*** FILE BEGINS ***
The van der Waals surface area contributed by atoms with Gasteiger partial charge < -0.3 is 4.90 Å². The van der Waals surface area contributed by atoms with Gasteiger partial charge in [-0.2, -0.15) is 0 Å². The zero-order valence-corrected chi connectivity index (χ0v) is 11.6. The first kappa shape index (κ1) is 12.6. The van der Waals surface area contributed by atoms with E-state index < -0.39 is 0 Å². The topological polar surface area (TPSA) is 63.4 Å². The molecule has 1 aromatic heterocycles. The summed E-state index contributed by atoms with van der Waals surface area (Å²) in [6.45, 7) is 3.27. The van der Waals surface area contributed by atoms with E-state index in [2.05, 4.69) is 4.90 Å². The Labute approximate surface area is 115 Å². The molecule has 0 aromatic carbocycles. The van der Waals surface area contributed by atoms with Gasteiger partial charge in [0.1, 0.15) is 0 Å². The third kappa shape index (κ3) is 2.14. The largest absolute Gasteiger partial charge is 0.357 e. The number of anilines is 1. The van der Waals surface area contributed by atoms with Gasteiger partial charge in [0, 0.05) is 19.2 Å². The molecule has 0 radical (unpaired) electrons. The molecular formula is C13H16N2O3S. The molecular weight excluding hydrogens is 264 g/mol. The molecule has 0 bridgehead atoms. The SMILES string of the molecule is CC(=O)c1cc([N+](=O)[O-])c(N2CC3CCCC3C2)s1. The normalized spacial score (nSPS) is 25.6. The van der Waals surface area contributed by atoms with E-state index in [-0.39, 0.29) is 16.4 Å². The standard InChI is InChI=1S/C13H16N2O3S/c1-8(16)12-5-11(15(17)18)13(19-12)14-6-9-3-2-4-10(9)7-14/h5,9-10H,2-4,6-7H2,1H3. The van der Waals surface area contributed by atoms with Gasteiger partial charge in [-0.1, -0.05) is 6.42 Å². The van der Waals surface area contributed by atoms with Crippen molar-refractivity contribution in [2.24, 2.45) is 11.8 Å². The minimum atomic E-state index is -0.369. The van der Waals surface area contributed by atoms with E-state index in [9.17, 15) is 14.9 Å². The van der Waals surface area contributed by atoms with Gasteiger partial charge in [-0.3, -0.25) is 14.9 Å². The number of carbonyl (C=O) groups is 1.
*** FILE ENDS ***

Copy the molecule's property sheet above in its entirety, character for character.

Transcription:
The van der Waals surface area contributed by atoms with Gasteiger partial charge < -0.3 is 4.90 Å². The van der Waals surface area contributed by atoms with Gasteiger partial charge in [-0.2, -0.15) is 0 Å². The zero-order valence-corrected chi connectivity index (χ0v) is 11.6. The first kappa shape index (κ1) is 12.6. The van der Waals surface area contributed by atoms with E-state index < -0.39 is 0 Å². The topological polar surface area (TPSA) is 63.4 Å². The molecule has 1 aromatic heterocycles. The summed E-state index contributed by atoms with van der Waals surface area (Å²) in [6.45, 7) is 3.27. The van der Waals surface area contributed by atoms with E-state index in [2.05, 4.69) is 4.90 Å². The Labute approximate surface area is 115 Å². The molecule has 0 aromatic carbocycles. The van der Waals surface area contributed by atoms with Gasteiger partial charge in [0.1, 0.15) is 0 Å². The third kappa shape index (κ3) is 2.14. The largest absolute Gasteiger partial charge is 0.357 e. The number of anilines is 1. The van der Waals surface area contributed by atoms with Gasteiger partial charge in [0, 0.05) is 19.2 Å². The molecule has 0 radical (unpaired) electrons. The molecular formula is C13H16N2O3S. The molecular weight excluding hydrogens is 264 g/mol. The molecule has 0 bridgehead atoms. The SMILES string of the molecule is CC(=O)c1cc([N+](=O)[O-])c(N2CC3CCCC3C2)s1. The normalized spacial score (nSPS) is 25.6. The van der Waals surface area contributed by atoms with E-state index in [-0.39, 0.29) is 16.4 Å². The standard InChI is InChI=1S/C13H16N2O3S/c1-8(16)12-5-11(15(17)18)13(19-12)14-6-9-3-2-4-10(9)7-14/h5,9-10H,2-4,6-7H2,1H3. The van der Waals surface area contributed by atoms with Gasteiger partial charge in [-0.1, -0.05) is 6.42 Å². The van der Waals surface area contributed by atoms with Crippen molar-refractivity contribution in [2.24, 2.45) is 11.8 Å². The minimum atomic E-state index is -0.369. The van der Waals surface area contributed by atoms with E-state index in [9.17, 15) is 14.9 Å². The van der Waals surface area contributed by atoms with Gasteiger partial charge in [-0.3, -0.25) is 14.9 Å². The number of carbonyl (C=O) groups is 1.